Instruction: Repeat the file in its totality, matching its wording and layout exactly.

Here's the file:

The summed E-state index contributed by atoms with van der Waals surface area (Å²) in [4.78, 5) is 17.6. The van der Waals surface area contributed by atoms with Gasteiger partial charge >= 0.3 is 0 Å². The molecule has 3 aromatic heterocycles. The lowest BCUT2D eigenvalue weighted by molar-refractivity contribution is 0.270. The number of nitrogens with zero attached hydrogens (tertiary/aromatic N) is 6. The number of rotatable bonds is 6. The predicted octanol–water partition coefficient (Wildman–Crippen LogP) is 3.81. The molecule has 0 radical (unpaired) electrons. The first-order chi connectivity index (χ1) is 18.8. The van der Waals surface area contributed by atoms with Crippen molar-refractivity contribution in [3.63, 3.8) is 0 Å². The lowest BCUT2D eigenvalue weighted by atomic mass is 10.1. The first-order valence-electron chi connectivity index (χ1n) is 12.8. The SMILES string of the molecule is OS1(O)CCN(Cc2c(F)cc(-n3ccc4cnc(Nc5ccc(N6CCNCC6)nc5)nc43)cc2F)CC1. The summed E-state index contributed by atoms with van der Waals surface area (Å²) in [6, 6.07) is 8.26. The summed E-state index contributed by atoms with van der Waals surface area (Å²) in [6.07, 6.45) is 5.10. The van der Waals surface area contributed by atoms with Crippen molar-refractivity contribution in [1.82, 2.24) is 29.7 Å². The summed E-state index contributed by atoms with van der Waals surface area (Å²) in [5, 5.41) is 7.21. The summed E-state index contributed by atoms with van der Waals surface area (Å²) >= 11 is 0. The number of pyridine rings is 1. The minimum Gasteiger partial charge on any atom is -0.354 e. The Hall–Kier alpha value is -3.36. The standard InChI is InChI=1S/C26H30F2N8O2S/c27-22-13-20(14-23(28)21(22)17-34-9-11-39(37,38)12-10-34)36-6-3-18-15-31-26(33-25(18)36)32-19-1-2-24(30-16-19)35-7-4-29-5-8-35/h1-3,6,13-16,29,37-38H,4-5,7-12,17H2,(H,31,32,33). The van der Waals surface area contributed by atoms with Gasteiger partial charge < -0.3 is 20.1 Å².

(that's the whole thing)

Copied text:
The summed E-state index contributed by atoms with van der Waals surface area (Å²) in [4.78, 5) is 17.6. The van der Waals surface area contributed by atoms with Gasteiger partial charge >= 0.3 is 0 Å². The molecule has 3 aromatic heterocycles. The lowest BCUT2D eigenvalue weighted by molar-refractivity contribution is 0.270. The number of nitrogens with zero attached hydrogens (tertiary/aromatic N) is 6. The number of rotatable bonds is 6. The predicted octanol–water partition coefficient (Wildman–Crippen LogP) is 3.81. The molecule has 0 radical (unpaired) electrons. The first-order chi connectivity index (χ1) is 18.8. The van der Waals surface area contributed by atoms with Crippen molar-refractivity contribution in [3.63, 3.8) is 0 Å². The lowest BCUT2D eigenvalue weighted by atomic mass is 10.1. The first-order valence-electron chi connectivity index (χ1n) is 12.8. The SMILES string of the molecule is OS1(O)CCN(Cc2c(F)cc(-n3ccc4cnc(Nc5ccc(N6CCNCC6)nc5)nc43)cc2F)CC1. The summed E-state index contributed by atoms with van der Waals surface area (Å²) in [6, 6.07) is 8.26. The summed E-state index contributed by atoms with van der Waals surface area (Å²) in [6.07, 6.45) is 5.10. The van der Waals surface area contributed by atoms with Crippen molar-refractivity contribution in [1.82, 2.24) is 29.7 Å². The summed E-state index contributed by atoms with van der Waals surface area (Å²) in [5, 5.41) is 7.21. The summed E-state index contributed by atoms with van der Waals surface area (Å²) >= 11 is 0. The number of pyridine rings is 1. The minimum Gasteiger partial charge on any atom is -0.354 e. The Hall–Kier alpha value is -3.36. The standard InChI is InChI=1S/C26H30F2N8O2S/c27-22-13-20(14-23(28)21(22)17-34-9-11-39(37,38)12-10-34)36-6-3-18-15-31-26(33-25(18)36)32-19-1-2-24(30-16-19)35-7-4-29-5-8-35/h1-3,6,13-16,29,37-38H,4-5,7-12,17H2,(H,31,32,33). The van der Waals surface area contributed by atoms with Gasteiger partial charge < -0.3 is 20.1 Å².